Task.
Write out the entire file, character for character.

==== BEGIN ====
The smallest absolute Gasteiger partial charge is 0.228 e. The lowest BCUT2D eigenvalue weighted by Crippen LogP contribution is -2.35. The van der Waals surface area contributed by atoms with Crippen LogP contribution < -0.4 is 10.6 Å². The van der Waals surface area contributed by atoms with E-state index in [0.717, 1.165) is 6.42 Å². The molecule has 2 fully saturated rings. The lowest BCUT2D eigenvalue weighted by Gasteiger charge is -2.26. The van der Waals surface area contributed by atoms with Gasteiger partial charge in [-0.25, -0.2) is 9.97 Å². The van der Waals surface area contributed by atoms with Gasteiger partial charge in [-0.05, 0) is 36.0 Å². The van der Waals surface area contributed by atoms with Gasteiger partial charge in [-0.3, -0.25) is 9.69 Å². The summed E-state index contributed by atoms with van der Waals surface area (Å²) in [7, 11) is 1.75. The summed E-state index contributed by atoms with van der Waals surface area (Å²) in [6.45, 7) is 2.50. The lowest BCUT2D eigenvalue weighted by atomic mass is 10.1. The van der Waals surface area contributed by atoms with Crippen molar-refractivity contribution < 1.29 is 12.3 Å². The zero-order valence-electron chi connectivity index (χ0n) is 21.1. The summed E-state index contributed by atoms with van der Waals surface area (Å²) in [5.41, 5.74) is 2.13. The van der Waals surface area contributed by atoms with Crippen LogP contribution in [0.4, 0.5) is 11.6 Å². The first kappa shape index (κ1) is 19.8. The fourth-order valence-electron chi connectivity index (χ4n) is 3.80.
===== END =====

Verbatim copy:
The smallest absolute Gasteiger partial charge is 0.228 e. The lowest BCUT2D eigenvalue weighted by Crippen LogP contribution is -2.35. The van der Waals surface area contributed by atoms with Crippen LogP contribution < -0.4 is 10.6 Å². The van der Waals surface area contributed by atoms with E-state index in [0.717, 1.165) is 6.42 Å². The molecule has 2 fully saturated rings. The lowest BCUT2D eigenvalue weighted by Gasteiger charge is -2.26. The van der Waals surface area contributed by atoms with Gasteiger partial charge in [-0.25, -0.2) is 9.97 Å². The van der Waals surface area contributed by atoms with Gasteiger partial charge in [-0.05, 0) is 36.0 Å². The van der Waals surface area contributed by atoms with Gasteiger partial charge in [-0.3, -0.25) is 9.69 Å². The summed E-state index contributed by atoms with van der Waals surface area (Å²) in [7, 11) is 1.75. The summed E-state index contributed by atoms with van der Waals surface area (Å²) in [6.45, 7) is 2.50. The lowest BCUT2D eigenvalue weighted by atomic mass is 10.1. The van der Waals surface area contributed by atoms with Crippen molar-refractivity contribution < 1.29 is 12.3 Å². The zero-order valence-electron chi connectivity index (χ0n) is 21.1. The summed E-state index contributed by atoms with van der Waals surface area (Å²) in [5.41, 5.74) is 2.13. The van der Waals surface area contributed by atoms with Crippen LogP contribution in [0.4, 0.5) is 11.6 Å². The first kappa shape index (κ1) is 19.8. The fourth-order valence-electron chi connectivity index (χ4n) is 3.80.